(Hamburg) -- Hamburg school officials are not giving up on attempting to resurrect high school classes in the district.
Meeting in regular session Monday evening, the Hamburg School Board approved the request to approach the State Education Board in November for certification for high school curricula under a career academy format. If approved, classes would start in the 2020-2021 school year. Hamburg's first application in late March was rejected. Since then, Hamburg School Superintendent Dr. Mike Wells tells KMA News the district has prepared for a second attempt.
"Last year, we went to the state board," said Wells. "They gave us feedback about our plan. They encouraged us to come back if we could address those issues. We think we have a good plan ahead of us. We're looking at asking to go to the state board at their November meeting, and present our case, and ask for our high school to come back to Hamburg."
Wells says the career academy entails a mix of regular and nontraditional classes.
"We would teach reading, math, science," he said, "but, we would focus a lot on career and technical training. We have a building trades program, a welding program, a technology academy, a culinary academy. So, there would be at least those four. Nursing is another one we're looking at. We have to have schools that are willing to partner with us, and we'll be pursuing those others. We have to have agreements with Iowa Western in place before we go in November. So, we'll be meeting with them shortly to have those agreements in place, so that we can have a high school and move forward."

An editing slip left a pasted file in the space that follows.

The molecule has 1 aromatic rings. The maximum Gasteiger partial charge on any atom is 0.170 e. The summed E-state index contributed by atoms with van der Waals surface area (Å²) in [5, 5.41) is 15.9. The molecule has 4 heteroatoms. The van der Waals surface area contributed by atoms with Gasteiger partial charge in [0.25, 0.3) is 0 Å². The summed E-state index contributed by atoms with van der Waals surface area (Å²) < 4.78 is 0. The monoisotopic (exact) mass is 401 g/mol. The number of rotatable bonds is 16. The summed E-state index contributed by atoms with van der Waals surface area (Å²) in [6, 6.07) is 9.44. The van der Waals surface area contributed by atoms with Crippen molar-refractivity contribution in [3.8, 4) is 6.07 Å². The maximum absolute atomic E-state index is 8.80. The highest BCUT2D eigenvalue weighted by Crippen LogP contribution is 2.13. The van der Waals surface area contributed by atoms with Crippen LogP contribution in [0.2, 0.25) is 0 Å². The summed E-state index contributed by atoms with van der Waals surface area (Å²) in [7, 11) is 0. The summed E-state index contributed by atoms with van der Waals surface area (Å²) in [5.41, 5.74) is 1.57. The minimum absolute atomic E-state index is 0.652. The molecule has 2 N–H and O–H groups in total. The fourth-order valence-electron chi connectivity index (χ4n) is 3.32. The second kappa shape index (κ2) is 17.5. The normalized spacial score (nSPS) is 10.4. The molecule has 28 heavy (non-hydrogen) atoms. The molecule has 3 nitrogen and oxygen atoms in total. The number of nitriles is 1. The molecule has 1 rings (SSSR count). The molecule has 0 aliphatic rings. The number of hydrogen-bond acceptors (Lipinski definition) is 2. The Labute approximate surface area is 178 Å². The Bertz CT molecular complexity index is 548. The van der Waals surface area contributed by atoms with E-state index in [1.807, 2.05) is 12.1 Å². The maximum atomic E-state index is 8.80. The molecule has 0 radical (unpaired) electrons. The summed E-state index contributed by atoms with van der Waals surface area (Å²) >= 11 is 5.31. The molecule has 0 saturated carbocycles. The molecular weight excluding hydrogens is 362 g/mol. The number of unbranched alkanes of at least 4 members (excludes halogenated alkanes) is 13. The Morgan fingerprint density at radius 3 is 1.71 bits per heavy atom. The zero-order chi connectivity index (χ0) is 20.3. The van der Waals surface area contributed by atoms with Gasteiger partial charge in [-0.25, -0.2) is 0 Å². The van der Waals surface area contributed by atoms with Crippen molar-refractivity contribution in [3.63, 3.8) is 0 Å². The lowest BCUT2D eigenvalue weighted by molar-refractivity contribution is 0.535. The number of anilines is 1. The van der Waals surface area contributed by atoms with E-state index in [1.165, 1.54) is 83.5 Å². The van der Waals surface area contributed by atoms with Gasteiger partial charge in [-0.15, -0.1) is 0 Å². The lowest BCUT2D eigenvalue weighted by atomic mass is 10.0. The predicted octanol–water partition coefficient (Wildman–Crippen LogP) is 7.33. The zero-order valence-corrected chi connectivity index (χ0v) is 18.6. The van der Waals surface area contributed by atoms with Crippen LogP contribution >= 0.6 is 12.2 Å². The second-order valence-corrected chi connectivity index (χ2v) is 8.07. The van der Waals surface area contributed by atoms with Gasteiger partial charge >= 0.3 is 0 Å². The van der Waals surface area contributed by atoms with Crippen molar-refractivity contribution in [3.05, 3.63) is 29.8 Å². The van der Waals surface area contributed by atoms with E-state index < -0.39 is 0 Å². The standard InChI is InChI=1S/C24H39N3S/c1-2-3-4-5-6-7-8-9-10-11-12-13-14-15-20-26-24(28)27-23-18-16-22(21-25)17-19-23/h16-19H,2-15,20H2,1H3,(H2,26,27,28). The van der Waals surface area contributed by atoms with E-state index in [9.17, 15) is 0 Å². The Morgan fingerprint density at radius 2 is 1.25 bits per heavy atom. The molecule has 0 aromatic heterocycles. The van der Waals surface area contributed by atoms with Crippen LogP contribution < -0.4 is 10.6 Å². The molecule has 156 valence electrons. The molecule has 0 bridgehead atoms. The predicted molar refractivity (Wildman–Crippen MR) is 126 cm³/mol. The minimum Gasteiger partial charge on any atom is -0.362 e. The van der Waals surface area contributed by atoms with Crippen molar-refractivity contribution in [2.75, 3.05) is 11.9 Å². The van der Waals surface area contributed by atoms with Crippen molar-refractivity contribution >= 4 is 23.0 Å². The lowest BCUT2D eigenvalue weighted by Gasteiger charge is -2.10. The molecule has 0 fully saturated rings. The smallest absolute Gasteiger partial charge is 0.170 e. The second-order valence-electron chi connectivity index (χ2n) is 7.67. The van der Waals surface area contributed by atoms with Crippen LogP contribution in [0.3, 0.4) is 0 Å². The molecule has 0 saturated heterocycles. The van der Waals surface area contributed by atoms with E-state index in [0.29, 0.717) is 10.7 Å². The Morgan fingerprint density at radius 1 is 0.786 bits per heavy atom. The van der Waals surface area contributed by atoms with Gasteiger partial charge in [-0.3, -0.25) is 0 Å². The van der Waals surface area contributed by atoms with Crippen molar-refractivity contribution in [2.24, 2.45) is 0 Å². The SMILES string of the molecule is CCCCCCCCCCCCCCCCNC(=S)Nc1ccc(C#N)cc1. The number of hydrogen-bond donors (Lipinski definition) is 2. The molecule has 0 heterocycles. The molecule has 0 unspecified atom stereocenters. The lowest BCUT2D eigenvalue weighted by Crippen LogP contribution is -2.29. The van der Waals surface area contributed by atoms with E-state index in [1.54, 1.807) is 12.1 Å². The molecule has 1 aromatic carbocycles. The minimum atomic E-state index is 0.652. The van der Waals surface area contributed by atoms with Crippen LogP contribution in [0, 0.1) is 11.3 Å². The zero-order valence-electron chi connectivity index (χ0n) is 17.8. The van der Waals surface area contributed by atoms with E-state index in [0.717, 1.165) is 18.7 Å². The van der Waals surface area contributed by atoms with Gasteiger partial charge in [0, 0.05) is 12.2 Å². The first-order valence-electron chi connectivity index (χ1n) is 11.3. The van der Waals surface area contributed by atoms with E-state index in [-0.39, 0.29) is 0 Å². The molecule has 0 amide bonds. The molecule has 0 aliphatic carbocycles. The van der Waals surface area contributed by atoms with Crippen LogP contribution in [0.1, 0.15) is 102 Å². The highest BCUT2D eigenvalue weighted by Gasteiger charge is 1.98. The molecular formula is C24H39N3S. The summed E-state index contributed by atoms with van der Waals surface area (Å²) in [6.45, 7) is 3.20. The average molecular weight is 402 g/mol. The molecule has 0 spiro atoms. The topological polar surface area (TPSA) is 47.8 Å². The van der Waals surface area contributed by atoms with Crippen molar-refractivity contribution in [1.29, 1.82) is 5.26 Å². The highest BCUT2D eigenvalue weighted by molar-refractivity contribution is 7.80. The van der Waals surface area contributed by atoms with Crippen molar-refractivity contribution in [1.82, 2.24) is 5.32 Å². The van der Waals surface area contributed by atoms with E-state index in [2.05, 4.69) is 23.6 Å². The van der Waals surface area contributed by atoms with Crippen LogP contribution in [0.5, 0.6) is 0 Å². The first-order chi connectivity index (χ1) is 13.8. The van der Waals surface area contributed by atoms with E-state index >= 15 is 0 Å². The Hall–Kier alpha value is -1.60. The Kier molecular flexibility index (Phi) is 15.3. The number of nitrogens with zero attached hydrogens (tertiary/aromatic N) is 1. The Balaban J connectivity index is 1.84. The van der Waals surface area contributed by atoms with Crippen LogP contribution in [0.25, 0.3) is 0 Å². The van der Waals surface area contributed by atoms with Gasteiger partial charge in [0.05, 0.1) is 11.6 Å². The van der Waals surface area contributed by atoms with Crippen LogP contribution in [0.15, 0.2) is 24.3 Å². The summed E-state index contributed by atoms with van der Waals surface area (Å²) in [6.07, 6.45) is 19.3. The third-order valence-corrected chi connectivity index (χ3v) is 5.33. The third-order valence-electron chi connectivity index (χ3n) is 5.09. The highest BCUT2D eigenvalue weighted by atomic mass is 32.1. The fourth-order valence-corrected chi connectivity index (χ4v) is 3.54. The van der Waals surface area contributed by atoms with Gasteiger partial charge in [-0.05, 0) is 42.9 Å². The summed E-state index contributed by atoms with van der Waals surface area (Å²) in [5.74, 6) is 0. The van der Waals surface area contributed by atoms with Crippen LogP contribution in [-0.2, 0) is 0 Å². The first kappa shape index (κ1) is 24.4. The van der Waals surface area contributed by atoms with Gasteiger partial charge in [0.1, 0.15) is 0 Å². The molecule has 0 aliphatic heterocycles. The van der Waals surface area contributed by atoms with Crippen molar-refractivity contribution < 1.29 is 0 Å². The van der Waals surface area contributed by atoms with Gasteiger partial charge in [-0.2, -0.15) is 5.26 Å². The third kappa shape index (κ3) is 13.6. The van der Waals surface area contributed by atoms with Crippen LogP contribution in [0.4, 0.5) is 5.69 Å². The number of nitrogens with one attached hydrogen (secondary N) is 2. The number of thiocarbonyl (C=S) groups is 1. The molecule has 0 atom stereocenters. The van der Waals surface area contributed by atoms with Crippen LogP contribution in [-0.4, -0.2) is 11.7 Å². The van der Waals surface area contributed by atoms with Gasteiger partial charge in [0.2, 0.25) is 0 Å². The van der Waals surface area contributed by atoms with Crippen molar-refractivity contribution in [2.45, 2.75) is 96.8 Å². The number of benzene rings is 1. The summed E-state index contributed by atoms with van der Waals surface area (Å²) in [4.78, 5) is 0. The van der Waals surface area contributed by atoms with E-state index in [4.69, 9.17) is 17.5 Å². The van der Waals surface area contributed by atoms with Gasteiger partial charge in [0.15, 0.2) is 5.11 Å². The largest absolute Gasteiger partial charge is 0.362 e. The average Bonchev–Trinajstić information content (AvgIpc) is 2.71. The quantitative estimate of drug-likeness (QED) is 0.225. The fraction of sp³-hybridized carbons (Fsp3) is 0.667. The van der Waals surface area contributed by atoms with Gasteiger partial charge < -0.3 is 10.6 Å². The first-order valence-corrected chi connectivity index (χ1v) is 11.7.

Wells is also superintendent of the Essex School District, which has been identified as a potential partner in the academy.
"Essex is an important part of the conversation," said Wells. "They're a small school, and we want to preserve all small schools in Iowa, and not let them die away. Our communities die when they die, and we don't want that. But, Essex plays an important part, because it's possible we could share a career academy. There is extra funding available for a career academy. So, if we start a career academy--whether part of the programs would be in Essex, or part of the programs would be in Hamburg--we would need to share them in order to afford them."
The superintendent says reviving high school classes is important to Hamburg in the post-flood recovery process.
"When you lose your high school, you lose a big part of your community," he said. "It's important for economic development. It's important for the pride of our community. Almost all of the industry in Fremont County is housed in Hamburg. So, we have a great tax base here. We have enough people--our town is over a thousand people, and you can certainly maintain a K-12 school system with that kind of population. And, as we look at building houses, progressing with our recovery from the flood, the high school is a big part of why people want to live here."
In the meantime, the Hamburg district continues to explore other programs. The board approved a plan to offer adult welding classes at Marne Simons Elementary School as part of the district's Public Education and Recreational Levy (PERL) approved back in 2017.